Dharmadasa, v. The Queen
[Court of Criminal Appeal]
1967 Present: T. S. Fernando, A.C.J. (President), Abeyesundere, J_
and Manicavasagar, J.
M. DHARAtADASA and others, Appellants, and THE QUEEN,
C. C. A. Appeals 125 to 127 of 19G7 (vrrn Applications Nos.
1G7 to 1G9)
S. C. 174/1966—JU. 0. Horana, 419SS
In a enso ■where corroborative evidence is required, tho Court must not leaveto the jury as corroborative evidence some evidence which is not capable ofamounting in law to corroboration.
./.PPEALS, with applications, against certain convictions at a trialbefore the Supreme Court.
E. R. S. R. Coomaraswamy, with Anil Obeyesekere, Kumar Ameresekere,
U.de Z. Gunaimrdene, N. Wijenathan, O. Chakradaran, P. P. S. Fernandoand P. A. de Z. Karunaratne (assigned), for the accused-appellants.
E. R. de Fonseka, Senior Crown Counsel, for the Crown.
Cur. adv. vult.
T. S. FERXANDO, A.C.J.—Dharmadaaa v. The Queen
December 2, 1967. T. S. Fekxaxdo, A.C.J.—
'Ihe three appellants as the 1st, 2nd and 4th accused and another man,Karunatilleke, as the 3rd accused stood their trial before a judge andjury on an indictment containing three charges which alleged that allfour of them committed the offences of (1) house-breaking by night(s. 443), (2) theft (s. 3C9) and (3) rape on one Karunawathic (s. 364) ofthe Penal Code. At the conclusion of a lengthy trial the jury by aunanimous verdict found the 1st, 2nd and 4th accused (the appellants)guilty on all three charges in the indictment and the 3rd accused notguilty of any offence.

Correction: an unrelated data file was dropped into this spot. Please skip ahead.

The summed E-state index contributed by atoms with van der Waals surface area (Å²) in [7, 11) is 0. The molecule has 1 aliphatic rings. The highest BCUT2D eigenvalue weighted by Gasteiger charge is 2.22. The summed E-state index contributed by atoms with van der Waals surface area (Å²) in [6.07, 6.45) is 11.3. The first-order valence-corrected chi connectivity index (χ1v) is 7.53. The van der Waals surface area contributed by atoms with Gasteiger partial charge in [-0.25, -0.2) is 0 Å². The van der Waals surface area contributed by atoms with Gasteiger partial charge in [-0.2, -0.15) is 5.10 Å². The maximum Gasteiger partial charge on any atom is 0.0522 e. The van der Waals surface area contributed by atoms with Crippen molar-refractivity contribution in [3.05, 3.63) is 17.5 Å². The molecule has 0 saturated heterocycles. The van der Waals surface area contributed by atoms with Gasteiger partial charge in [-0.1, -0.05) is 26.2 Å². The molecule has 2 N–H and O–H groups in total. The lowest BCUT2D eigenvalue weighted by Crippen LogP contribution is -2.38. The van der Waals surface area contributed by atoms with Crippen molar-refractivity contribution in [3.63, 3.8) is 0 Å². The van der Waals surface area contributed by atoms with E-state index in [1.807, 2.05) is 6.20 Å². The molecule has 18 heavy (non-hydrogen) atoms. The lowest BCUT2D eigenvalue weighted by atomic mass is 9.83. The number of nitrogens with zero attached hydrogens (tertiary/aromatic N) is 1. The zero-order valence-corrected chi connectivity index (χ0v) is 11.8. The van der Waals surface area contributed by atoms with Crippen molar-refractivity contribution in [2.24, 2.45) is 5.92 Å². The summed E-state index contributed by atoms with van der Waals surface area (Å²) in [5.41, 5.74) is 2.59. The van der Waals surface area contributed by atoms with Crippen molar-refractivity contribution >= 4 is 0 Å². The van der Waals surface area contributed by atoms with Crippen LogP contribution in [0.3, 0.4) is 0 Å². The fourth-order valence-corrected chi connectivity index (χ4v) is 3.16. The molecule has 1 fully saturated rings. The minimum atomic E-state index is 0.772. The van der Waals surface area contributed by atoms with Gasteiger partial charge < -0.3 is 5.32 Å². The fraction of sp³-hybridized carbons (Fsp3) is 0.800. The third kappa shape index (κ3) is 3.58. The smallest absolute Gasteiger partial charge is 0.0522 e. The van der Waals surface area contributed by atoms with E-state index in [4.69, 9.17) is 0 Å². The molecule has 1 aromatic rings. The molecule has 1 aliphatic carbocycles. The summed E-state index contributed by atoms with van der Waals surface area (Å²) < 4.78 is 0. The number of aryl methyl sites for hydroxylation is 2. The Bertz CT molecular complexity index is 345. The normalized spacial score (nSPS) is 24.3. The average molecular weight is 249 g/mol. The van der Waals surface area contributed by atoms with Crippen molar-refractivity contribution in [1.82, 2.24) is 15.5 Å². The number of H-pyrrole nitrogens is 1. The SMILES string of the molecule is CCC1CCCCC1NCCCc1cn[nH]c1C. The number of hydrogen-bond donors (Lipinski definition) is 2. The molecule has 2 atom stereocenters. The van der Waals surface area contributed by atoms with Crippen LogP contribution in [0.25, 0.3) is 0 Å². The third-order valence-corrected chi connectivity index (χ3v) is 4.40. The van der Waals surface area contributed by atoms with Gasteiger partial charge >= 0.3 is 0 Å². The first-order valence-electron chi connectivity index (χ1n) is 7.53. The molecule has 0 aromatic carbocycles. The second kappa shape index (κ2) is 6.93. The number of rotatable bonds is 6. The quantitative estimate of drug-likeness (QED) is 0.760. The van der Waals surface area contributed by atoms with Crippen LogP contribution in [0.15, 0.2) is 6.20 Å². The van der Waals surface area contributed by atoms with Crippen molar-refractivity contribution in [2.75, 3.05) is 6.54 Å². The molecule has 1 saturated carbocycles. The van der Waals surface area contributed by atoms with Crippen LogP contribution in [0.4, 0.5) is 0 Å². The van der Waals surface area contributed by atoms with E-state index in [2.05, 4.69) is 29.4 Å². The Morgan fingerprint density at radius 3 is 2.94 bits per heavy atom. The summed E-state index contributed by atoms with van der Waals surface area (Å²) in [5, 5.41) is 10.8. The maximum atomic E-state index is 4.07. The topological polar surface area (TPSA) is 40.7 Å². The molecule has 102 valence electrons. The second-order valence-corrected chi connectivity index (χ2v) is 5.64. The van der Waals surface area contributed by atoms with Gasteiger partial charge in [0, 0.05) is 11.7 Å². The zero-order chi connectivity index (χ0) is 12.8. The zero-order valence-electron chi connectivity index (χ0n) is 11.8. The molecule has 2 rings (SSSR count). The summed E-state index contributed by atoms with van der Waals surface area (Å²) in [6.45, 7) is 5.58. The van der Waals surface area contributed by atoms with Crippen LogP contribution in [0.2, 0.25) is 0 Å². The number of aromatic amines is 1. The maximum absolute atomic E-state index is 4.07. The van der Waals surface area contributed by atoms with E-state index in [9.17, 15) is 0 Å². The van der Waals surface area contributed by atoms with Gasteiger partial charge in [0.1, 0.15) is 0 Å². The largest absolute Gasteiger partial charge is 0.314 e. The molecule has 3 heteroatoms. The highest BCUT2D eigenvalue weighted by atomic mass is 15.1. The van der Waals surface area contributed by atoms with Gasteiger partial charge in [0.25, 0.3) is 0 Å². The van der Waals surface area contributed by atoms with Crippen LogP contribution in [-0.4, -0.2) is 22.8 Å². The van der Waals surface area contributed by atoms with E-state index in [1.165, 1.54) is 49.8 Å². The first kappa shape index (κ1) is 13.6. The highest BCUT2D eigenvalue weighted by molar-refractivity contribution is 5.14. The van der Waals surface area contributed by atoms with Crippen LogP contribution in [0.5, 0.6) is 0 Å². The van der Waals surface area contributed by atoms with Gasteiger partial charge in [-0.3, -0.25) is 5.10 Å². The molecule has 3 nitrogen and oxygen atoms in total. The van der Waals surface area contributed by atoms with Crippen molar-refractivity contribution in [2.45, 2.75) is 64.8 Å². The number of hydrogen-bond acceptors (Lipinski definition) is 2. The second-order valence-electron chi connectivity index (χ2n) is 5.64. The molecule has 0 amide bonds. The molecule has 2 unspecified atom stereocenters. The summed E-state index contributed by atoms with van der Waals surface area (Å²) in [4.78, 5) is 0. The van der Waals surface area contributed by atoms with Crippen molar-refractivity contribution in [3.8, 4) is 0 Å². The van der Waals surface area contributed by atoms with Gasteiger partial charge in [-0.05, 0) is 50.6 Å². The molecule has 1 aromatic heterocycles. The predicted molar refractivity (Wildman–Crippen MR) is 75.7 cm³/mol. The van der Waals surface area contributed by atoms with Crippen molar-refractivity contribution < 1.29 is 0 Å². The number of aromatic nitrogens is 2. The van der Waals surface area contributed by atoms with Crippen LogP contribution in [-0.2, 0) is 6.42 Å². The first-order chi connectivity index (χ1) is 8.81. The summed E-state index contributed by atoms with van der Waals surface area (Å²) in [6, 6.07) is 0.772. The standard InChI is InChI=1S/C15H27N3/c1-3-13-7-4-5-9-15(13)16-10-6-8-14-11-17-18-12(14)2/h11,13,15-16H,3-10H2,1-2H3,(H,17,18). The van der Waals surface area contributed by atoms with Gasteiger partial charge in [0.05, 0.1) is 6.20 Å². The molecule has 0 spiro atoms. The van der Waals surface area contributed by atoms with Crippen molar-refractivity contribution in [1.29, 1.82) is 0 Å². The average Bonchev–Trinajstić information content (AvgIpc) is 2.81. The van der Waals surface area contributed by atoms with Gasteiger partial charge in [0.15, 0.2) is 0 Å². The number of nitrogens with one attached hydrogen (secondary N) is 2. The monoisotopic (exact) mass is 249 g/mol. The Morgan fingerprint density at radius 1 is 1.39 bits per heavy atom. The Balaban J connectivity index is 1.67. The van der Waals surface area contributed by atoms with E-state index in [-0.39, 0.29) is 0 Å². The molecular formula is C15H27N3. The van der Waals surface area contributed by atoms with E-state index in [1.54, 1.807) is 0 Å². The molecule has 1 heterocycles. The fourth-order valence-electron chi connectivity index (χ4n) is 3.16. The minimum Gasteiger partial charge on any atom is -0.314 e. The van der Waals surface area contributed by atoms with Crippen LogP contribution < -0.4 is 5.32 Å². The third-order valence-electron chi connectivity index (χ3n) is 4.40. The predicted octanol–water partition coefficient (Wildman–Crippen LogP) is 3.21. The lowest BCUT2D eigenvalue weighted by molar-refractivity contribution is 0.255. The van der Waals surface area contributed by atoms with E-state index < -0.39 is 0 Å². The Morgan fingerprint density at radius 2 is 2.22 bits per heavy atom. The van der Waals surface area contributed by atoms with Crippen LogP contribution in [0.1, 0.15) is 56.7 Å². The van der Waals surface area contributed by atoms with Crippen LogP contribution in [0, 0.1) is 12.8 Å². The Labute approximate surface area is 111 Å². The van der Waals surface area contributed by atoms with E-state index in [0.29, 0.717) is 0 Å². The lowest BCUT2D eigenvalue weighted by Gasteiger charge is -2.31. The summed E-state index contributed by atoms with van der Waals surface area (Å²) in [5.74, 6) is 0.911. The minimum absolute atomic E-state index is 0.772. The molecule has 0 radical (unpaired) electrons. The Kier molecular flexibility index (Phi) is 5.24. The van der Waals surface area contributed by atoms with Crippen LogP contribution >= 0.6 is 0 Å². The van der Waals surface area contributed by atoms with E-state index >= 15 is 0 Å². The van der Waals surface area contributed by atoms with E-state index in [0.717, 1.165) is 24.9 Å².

In regard to the appeal of the 1st accused, who was well-known to thewoman Karunawathie, the jury had before them the evidence of thewoman herself who claimed to have identified him as a person -whobroke into her house on the night in question as well as the evidence ofcertain injuries found on the person of the 1st accused which could havetended to corroborate the woman’s ^evidence that he was one of thepersons who had forcible sexual intercourse with her. We found noreason for interfering in any way with the convictions of the 1st accusedor the sentences imposed upon him. We accordingly dismissed hisappeal.
A difficulty, however, arose in the case against the other appellants.As the 3rd accused was found not guilty of any offence, in spite of thewoman’s evidence that she identified not only the 1st accused but allthree other accused as well, it was contended that it was unreasonablefor the jury to have accepted her evidence implicating the 2nd and 4thaccused while refusing to accept her evidence implicating the 3rd accused^There appears, however, to be some ground for the jury to havedifferentiated between the cases of the 2nd and 4th accused on the onehand and that of the 3rd on the other. While the woman’s evidencein so far as it tended to implicate all the accused on the house-breakingand theft charges did not require corroboration, the learned judge,correctly in our opinion, directed the jury to look for corroboration ofher evidence before returning a verdict against the accused on thecharge of rape. While the judge in marshalling the evidence in the casepointed to some evidence as being capable of providing the necessarycorroboration in so far as it tended to incriminate the 2nd and 4thaccused, that evidence did not affect the 3rd accused. It is thereforeprobable that the jury, seeking corroboration so far as the charge of rapewas concerned, and not finding any tending to criminate the 3rd accusedfound him not guilty on that charge, and then somewhat illogicallywent on to find him not guilty on the other two charges as well. Noappeal is competent against an acquittal at a trial by jury, and we neednot, therefore, consider any further upon the present appeals thecorrectness of the verdict in respect of the 3rd accused.